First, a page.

Finding Government Publications

The US government is one of the world’s largest publishers, both in paper and on the web.  More than 200 years ago Congress authorized the sending of free copies of certain government publications to libraries around the country.  This developed into the Federal Depository Library Program (FDLP), with more than 1,100 public, academic, and government libraries as members.  Each of these libraries receives government materials for free, and is required to make them available to the public.

The Federal Depository Library Program is run by the Government Printing Office (GPO), which recently changed it’s name to Government Publishing Office in order to indicate it is now more involved with electronic data rather than paper.

If you are looking for government publications and other federal information, give these online sources a try:  Continue reading

Spider Diagrams

Recently I had a need to generate a spider diagram for my map.  Spider diagrams, also called desire lines for business scenarios, are a series of rays drawn from a central point to related points.  The result shows you the actual area of influence for each central point.


Some good examples would be store locations and customers that visit them, library locations and patrons’ home locations, or in my case fire station locations and incidents they responded to.  Continue reading

Lyft Added To Google Maps

Last week Google announced that is has added support for Lyft and Gett to Google Maps for Android and iOS.  Google Maps now displays ridesharing options from nine partners in over 60 countries:

  • Gett in the UK (and now New York City)
  • GO-JEK in Indonesia
  • Grab in Indonesia, Singapore, Thailand, Malaysia, Vietnam, Philippines
  • Hailo in the UK and Spain
  • Lyft in the U.S.
  • mytaxi in Germany and Spain
  • Ola Cabs in India
  • Uber around the world
  • 99Taxis in Brazil

The feature works in the same way as other transportation options in Google Maps. For example, Continue reading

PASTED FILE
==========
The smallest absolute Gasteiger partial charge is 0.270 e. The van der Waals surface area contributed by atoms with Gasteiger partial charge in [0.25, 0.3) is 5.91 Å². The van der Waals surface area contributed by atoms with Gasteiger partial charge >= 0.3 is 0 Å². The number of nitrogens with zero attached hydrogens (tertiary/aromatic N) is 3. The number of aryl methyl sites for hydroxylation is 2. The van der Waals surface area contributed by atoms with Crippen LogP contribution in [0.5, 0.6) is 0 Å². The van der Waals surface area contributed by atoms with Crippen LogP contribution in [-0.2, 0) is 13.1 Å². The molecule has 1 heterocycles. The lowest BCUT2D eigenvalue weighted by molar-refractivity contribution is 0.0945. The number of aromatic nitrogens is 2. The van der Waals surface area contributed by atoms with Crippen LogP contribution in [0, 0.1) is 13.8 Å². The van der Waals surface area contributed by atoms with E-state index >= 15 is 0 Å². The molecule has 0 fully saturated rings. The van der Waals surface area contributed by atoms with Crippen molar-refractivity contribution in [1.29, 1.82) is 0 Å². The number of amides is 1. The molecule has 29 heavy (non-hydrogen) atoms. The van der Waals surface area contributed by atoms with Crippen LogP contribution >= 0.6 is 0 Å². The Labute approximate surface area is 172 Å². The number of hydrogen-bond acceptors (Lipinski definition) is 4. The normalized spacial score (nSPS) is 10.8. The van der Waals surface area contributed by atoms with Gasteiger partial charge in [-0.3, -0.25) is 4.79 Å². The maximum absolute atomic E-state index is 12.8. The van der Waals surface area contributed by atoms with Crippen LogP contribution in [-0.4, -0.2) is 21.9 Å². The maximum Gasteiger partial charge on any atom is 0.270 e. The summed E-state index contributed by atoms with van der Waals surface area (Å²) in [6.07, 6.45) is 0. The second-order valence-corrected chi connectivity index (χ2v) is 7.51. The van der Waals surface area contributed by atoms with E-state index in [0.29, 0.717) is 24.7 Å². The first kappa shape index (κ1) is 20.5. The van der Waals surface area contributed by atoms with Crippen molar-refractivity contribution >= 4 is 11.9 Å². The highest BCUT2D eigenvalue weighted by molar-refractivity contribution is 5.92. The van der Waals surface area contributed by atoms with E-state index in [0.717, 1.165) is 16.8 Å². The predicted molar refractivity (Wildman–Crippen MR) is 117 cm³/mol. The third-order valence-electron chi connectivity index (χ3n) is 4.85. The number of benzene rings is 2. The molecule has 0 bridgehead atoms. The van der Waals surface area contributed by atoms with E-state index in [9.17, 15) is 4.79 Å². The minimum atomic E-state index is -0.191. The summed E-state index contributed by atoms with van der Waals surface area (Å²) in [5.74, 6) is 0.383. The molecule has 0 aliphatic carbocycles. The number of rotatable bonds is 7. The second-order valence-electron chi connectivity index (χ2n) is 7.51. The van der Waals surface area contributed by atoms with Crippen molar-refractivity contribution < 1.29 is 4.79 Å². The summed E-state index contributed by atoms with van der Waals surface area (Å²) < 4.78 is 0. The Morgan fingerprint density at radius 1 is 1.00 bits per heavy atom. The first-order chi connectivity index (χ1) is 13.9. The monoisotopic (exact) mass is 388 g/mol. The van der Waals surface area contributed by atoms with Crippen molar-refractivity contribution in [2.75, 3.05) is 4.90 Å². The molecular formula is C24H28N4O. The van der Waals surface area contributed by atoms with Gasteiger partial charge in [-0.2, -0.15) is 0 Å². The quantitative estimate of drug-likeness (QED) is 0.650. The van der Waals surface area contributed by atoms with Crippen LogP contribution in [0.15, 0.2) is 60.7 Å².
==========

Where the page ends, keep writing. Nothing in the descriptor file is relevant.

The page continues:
Happy Birthday California!


Today America’s most populous state and third largest by geographic area is 166 years young.  California became the 31st American state on September 9, 1850.

Some fun facts that you might not know about the Golden State:

  • California is home to the highest point in the continental U.S., the 14,494 foot Mt. Whitney.
  • It is also home to the lowest point in the continental U.S., Death Valley, which drops down to 282 feet below sea level.
  • The fortune cookie was invented here. At least the Americanized version. Efforts to trace its origins into the past and across the Pacific Ocean have been difficult, as documented by The New York Times and The Smithsonian.
  • California is the only state to host the Summer (1932 & 1984) and Winter Olympics (1960).
  • Our state song? “I Love You California.”

And here are some things that were going on in the world in the year 1850.

If you happen to be in Sacramento today, you can join in the festivities at the State Capital from 11am to 1pm.

Map Use: Reading, Analysis, Interpretation

Very soon ESRI Press will be releasing the 8th edition of “Map Use: Reading, Analysis, Interpretation”.  The e-book will be available September 19th and the print book on November 7th.

Map Use is a comprehensive, foundational textbook, providing students with the knowledge and skills to read and understand maps, and offers professional cartographers a thorough reference resource.  Continue reading

California Earthquake Clearinghouse

The California Earthquake Clearinghouse was setup to provide a location after a damaging earthquake, real or virtual, for professionals who arrive in the affected area to become part of a larger, temporary organization (the Clearinghouse) to facilitate the gathering of information, maximize its availability, and better use the talents of those present.

The history of the Clearinghouse has its roots back in 1971 after the San Fernando earthquake.  Continue reading

1979 California Water Atlas

The California Water Atlas, published by the State of California, was a landmark atlas with the first comprehensive look at California’s extensive water system in a geographic context. The atlas itself measured about 18.5 x 16 inches and had hundreds of maps and infographics that told the story of California water in different ways.

The goal of the atlas was to “introduce Californians to the complex and compelling issues of water in the state, giving them the information they need to participate more actively in the decisions that governmental agencies make”. Continue reading